This is Tomasa Del Real, a Chilena who is redefining reggaetón.
The tattoo artist-turned-Rhianna-of-South America is churning out crazy addictive songs about sex, drugs, the internet, and forlorn love.
Once a male-dominated genre, Tomasa has emerged on the scene as one of the new faces of reggaetón. It’s not just her low-budget yet ingenious music videos that’ll get you hooked, it’s her sultry, upbeat rhythms that will make you a hardcore fan.
What does reggaetón even mean in 2016?
Reggaetón evokes names like Daddy Yankee, Wisin y Yandel, and Don Omar – but it’s not 2005 anymore. A new regime of reggaetón has risen. No longer a genre associated with clubs tucked away in barrios, acts such as NAAFI, Rosa Pistola, Farina, and Tomasa del Real have turned reggaetón into a mainstream favorite. Del Real told The Fader she believes reggaetón is now Latin America’s pop music.
Every aspect of her music is unique.
Released back in February, her heart-wrenching yet insanely catchy “Tu Señora,” featuring Stockholm- based Talisto, is about dealing with a long distance relationship. The very DIY video goes back and forth from what looks like the snowy Patagonia to the beaches of Iquique, Chile. You can check out her debut album, “Bien y Mal,” on YouTube.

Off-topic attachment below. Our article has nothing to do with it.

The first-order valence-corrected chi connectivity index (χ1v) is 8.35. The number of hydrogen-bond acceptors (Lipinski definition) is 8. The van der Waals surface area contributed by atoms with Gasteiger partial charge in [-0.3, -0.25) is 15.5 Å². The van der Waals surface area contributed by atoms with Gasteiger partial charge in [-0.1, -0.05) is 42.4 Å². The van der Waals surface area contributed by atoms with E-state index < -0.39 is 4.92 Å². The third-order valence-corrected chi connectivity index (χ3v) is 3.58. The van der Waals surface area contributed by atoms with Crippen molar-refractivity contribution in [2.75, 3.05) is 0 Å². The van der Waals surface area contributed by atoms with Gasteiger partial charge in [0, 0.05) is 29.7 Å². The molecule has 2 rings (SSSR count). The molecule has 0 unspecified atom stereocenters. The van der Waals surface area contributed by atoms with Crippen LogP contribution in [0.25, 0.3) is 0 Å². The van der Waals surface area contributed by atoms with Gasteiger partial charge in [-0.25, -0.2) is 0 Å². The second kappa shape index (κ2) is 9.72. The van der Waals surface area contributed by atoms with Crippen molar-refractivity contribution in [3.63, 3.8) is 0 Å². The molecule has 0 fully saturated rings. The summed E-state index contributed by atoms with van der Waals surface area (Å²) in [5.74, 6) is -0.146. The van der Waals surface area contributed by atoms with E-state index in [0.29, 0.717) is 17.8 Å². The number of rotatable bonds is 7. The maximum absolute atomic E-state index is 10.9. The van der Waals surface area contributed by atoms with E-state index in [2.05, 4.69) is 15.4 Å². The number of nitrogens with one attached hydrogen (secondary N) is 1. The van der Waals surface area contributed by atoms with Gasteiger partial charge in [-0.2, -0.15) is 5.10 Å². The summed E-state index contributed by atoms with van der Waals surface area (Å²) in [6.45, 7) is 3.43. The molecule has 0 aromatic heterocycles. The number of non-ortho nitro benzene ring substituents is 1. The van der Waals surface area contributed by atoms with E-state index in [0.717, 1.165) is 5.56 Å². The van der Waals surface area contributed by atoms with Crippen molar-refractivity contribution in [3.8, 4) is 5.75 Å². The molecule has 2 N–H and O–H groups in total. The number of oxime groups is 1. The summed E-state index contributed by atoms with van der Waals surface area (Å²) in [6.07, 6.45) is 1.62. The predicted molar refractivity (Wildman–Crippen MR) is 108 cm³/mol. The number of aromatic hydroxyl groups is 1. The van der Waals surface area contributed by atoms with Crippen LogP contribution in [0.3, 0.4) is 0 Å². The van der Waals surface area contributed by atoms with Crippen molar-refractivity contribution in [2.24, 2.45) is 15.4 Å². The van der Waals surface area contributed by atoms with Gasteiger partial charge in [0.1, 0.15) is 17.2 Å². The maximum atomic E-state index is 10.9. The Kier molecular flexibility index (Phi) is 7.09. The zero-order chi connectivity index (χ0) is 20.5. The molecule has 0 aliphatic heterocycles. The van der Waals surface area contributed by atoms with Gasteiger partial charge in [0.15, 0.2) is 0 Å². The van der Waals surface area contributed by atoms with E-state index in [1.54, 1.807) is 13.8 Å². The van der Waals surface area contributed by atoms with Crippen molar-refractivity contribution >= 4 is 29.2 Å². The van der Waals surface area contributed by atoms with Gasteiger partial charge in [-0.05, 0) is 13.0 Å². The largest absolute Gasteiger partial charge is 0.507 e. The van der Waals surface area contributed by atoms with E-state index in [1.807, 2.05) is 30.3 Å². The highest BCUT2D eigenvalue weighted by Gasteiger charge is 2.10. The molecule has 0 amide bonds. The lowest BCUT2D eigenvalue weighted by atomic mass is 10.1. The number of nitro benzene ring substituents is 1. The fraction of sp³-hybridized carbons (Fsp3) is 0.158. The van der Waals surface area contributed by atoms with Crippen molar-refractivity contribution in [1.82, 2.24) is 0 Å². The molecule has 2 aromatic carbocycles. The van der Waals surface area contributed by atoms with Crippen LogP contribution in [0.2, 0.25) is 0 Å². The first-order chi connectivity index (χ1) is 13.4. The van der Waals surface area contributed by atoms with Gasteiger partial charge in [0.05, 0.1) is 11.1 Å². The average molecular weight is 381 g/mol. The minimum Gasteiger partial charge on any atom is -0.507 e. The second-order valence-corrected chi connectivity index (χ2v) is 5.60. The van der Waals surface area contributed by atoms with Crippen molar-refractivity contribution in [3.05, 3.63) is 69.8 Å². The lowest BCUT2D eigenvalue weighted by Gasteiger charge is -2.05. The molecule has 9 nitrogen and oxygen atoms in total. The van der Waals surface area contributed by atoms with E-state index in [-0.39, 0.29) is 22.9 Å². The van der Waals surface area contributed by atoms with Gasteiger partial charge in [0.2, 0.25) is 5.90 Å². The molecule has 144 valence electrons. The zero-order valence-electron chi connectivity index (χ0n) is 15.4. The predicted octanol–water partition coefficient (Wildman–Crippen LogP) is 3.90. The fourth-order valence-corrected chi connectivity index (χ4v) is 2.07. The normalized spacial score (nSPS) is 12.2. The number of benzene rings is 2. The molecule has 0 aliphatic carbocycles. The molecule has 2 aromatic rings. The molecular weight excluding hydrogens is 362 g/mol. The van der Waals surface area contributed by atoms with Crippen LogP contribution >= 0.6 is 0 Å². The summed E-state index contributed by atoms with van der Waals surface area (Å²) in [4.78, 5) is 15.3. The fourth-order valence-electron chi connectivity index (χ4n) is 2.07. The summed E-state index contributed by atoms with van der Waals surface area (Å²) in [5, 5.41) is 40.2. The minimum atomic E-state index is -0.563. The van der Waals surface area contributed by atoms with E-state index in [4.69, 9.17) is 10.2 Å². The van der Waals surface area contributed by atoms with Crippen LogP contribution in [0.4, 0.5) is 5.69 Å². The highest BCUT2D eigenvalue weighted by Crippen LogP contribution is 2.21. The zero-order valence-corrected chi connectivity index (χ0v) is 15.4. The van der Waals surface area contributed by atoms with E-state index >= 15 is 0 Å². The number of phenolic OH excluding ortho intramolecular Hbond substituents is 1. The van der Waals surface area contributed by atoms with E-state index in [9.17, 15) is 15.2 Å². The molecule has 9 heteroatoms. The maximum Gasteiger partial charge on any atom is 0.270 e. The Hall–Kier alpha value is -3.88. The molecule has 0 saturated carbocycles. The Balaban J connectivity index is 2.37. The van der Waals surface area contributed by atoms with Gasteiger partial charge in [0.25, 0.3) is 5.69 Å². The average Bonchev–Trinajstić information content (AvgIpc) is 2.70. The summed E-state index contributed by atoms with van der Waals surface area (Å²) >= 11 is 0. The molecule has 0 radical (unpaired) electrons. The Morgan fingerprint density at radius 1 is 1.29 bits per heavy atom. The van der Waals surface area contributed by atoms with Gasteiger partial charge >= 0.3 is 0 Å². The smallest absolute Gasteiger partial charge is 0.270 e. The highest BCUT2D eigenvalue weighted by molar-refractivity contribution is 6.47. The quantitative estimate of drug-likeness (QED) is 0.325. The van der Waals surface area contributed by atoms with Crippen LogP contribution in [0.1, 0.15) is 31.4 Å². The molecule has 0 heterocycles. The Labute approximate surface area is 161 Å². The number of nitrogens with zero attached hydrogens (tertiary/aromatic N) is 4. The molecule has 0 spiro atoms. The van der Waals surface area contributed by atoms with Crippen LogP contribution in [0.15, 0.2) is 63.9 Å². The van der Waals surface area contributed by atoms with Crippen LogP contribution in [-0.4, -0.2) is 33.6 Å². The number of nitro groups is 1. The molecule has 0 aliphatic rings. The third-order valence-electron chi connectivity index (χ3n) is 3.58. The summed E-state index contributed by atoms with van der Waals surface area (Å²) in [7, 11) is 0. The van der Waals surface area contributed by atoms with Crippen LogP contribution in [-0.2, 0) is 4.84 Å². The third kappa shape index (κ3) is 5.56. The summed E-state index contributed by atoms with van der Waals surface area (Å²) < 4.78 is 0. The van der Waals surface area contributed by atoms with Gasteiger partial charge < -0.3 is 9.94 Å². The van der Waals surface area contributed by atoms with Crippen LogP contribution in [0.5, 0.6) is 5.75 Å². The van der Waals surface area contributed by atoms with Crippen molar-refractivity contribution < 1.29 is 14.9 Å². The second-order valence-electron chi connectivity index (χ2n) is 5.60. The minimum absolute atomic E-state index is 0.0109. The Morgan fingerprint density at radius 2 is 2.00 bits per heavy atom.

She’ll definitely make you want to dance.
Tomasa’s songs range from slow and haunting to fast and jolting. They’ve become the soundtrack to perreo, a popular dance similar to grinding. To top it off, her goth-alt-90s-Chicana vibe makes her a style an original.
Wondering what “perreo” means?
CREDIT: CREDIT: TUMBLR / SOURCE: lagiocondasmile
Perreo is a dance that has origins in the Dominican Republic and Puerto Rico. In the last couple of years, perreando has become surprisingly mainstream among dance parties and clubs in Latin America.
Del Real’s personal story is also inspiring.
Del Real (real name: Valeria Cisterna), says kids used to tease her by calling her Tomasa, but she eventually took to the name because it sounded both masculine and feminine. She said that she feels like “a man but very much a woman.”
She wasn’t always a musician. The 29-year-old originally studied design in Santiago and became a traveling tattoo artist. Making her away across South America, she would ink during the day and DJ reggaetón parties at night.
She’s also a poet.
Watching Tomasa sing in her sports bra and exercise shorts, it’s clear to see that this woman is destined for stardom. Her poetic modern day lyrics are relatable, like in “Es de Noche,” when she sings: “No me dejes sola, por favor, que sin Internet no como y me muero.”
She studies her craft.
A self-described “reggaetón nerd” Tomasa told The Clinic that she researches reggaetón every day. She spends the morning lying in bed blasting reggaetón, and regularly texts with friends about the latest remixes.
And her star continues to rise.
After building underground fame in South America the last couple years, Tomasa’s popularity has finally spread across Latin America and beyond.